Platform: PlayStation 4
I don't exactly recall hearing great demand to see Ultra Street Fighter IV on PlayStation 4. After all, we're going to be getting Street Fighter V at some point next year, and in the meantime, there's certainly plenty of Mortal Kombat X and Guilty Gear to go around.
Regardless, the game has its plethora of die-hard fans, and for good reason – it's the most comprehensive and complete version to date, packing characters, DLC and balance tweaks that make it a sharp fighting experience that takes time to truly master, as fans at any given EVO event can attest. So I can understand Capcom and Sony's reasoning behind releasing Ultra for PS4 in that regard, and for those fans, mostly good news awaits.
The Gang's (Almost) All Here
Ultra Street Fighter IV features a cast of over 40 characters, literally a who's who of the series' historical ranks. This includes a number of fighters that range from Street Fighter II all the way to Street Fighter Alpha 3, so, yes, Cody fans, you'll get your fix.
In addition to the various characters, Ultra has all the previously released downloadable content for the game included with purchase, so that means you can switch between obscure and just plain weird costumes with the flick of a button. We're not sure who would try to fight as Blanka dressed up in traditional warrior garb, but it's sweet to have that extra customization angle, especially when you're fighting against others online.
Visually, the game isn't much of a jump over previous versions of Ultra – it can only be pushed so far to be considered next-gen – but it runs efficiently enough, with a 60 frames per second speed and plenty of cool little details, like the flash coming from fireball effects and the faces on opponents when they found out they just lost with a final hit. I assume Street Fighter V will go the extra mile next year with its visual performance, but, for now, fans should be pleased by these results.
Play On, Fighter
Now let's talk gameplay. When Ultra came out for PlayStation 3, I had a tough time getting into it, but mainly because of that system's DualShock 3 controller. Let's be honest, it wasn't built for fighting games. With the PS4, however, we have a more durable set-up with the DualShock 4, as it feels a bit more natural. That doesn't mean it's set to replace traditional fight pads, but if it's all you've got, you'll certainly be pleased.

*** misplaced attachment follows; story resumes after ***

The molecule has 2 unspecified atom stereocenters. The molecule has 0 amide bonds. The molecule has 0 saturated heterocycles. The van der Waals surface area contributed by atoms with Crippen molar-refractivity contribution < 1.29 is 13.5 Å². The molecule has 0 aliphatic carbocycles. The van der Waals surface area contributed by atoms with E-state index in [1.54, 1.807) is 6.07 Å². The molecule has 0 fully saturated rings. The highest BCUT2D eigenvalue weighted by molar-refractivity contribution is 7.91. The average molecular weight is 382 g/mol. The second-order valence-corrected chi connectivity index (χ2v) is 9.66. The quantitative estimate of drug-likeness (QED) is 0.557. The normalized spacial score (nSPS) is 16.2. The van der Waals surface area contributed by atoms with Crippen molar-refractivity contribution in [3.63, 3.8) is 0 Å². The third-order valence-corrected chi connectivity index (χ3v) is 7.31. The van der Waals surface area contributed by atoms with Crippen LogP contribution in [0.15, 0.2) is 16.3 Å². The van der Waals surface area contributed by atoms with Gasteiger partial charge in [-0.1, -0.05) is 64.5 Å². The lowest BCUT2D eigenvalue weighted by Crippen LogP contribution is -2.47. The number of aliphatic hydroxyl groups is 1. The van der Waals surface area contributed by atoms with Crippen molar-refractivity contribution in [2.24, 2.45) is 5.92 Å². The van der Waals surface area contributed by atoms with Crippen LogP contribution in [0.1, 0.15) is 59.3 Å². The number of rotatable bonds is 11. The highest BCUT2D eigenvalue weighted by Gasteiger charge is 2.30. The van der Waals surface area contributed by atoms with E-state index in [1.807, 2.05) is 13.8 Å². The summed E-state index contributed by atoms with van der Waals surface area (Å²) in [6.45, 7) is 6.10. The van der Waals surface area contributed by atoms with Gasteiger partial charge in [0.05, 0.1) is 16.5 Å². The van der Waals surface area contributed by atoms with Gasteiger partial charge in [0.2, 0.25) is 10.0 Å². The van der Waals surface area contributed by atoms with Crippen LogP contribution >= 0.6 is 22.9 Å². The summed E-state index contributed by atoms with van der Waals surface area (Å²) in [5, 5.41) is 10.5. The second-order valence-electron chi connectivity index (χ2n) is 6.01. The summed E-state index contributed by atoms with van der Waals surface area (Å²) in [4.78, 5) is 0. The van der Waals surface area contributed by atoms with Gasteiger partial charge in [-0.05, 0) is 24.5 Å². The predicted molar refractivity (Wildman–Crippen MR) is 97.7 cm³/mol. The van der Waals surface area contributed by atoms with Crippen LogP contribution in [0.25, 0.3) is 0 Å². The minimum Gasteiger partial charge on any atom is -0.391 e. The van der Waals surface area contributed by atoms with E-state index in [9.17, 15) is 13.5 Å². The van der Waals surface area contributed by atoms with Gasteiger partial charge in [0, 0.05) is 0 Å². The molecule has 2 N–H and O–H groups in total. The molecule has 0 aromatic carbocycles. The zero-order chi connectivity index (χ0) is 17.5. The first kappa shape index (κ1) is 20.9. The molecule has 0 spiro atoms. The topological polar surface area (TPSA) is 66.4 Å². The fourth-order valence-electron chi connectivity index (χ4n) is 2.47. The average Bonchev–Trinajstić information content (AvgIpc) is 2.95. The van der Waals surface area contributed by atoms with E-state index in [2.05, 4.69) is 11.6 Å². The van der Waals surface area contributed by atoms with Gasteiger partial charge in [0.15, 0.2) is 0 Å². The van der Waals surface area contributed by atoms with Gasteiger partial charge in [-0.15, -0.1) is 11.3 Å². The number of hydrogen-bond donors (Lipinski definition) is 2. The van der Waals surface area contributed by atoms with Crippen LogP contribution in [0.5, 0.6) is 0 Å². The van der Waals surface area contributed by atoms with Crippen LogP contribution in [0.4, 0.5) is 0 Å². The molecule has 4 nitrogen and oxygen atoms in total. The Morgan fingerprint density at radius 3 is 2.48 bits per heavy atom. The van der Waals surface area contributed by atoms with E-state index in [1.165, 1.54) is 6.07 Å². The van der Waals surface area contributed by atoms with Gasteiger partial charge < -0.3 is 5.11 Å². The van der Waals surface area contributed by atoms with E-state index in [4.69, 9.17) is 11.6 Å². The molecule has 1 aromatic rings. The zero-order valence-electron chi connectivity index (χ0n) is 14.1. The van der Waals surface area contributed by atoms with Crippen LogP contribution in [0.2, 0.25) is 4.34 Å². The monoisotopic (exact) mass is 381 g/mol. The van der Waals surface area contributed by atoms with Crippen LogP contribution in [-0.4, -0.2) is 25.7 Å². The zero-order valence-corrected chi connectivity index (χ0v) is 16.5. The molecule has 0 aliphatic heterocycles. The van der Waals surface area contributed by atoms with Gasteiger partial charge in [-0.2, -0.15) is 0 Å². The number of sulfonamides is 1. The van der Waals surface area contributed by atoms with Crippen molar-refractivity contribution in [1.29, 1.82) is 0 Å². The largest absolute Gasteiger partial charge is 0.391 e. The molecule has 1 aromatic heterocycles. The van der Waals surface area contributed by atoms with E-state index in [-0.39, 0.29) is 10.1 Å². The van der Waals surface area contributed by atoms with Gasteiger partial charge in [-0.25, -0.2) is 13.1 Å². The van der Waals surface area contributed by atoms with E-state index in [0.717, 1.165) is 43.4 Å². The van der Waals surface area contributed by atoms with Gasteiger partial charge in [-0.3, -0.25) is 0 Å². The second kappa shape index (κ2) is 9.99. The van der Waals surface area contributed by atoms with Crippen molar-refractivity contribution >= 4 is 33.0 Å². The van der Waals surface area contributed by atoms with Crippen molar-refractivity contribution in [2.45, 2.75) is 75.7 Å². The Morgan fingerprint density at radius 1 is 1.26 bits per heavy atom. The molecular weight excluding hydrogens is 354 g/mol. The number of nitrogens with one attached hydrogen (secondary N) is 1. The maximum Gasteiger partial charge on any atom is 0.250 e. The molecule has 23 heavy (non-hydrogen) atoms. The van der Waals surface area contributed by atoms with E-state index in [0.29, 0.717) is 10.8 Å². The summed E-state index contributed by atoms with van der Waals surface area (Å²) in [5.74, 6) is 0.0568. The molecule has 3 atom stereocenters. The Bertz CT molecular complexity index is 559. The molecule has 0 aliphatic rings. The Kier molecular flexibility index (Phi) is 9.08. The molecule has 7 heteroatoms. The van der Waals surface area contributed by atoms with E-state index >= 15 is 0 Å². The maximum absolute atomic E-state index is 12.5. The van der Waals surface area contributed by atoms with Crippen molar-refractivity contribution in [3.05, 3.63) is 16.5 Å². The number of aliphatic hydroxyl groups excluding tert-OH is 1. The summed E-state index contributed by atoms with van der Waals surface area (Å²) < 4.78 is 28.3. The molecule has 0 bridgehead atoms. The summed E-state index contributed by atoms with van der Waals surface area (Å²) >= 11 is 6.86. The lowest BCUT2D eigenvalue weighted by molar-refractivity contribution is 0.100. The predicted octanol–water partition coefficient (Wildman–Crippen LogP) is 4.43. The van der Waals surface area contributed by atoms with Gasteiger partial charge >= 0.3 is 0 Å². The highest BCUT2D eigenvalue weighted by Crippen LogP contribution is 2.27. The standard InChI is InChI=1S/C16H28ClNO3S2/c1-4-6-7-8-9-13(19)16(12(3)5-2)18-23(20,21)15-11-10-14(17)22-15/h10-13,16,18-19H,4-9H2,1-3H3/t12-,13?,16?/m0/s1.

The overall gameplay meshes well within the Street Fighter realm, with each move coming off almost naturally (though some, like Zangief's spinning piledriver, require more complex movement) and defensive techniques coming off like a breeze. The balancing really pays off with each match, giving you less and less reason to blame the game for your lackluster performance. C'mon, you just need to practice up – which you can also do in Ultra, by the way.
Also, kudos to Capcom for supporting PS3 fight sticks for the game. It's a little complicated when it comes to set-up, but a welcome feature that fans will certainly appreciate, in case they don't feel like giving up the hardware that they've highly invested in. The only downside is that there might be a little bit of input lag, depending on the device. Your best bet is to tinker with your set-up and, eventually, see the results as they play out on-screen.
Hard-Hitting, To a Point
Ultra Street Fighter IV has the performance (especially with some great audio in the music and voicework – "Oh craaaaaaap!") and the controls to back it up, but one important component that had to be looked at is online play. After all, if you can't fight your buddies online in a game such as this, that limits whatever competition you may face.
And it's here that Ultra probably ran into some of its bigger problems. That's not to say the game doesn't work online – it does – but there are some minor issues that could use ironing over with a forthcoming patch. The lag during some of the matches (and even on the menu screen) is hard to miss at times, and there are occasional glitches that can turn your match into a potential laugh-fest on YouTube. They're not concurrent enough that they get in the way of every match, but they're easy to spot – and hopefully Capcom is working on fixing them with a patch as we speak.
The rest of the game – the various modes, the competition, the ability to practice and perfect your character – is about on point, and for a reasonably priced $24.99 at that. Had Capcom priced this at $50, we'd be having some real problems here. But at half that, it's a fairly good value, especially to those who feel like practicing up for the EVO tournament happening a couple of months from now.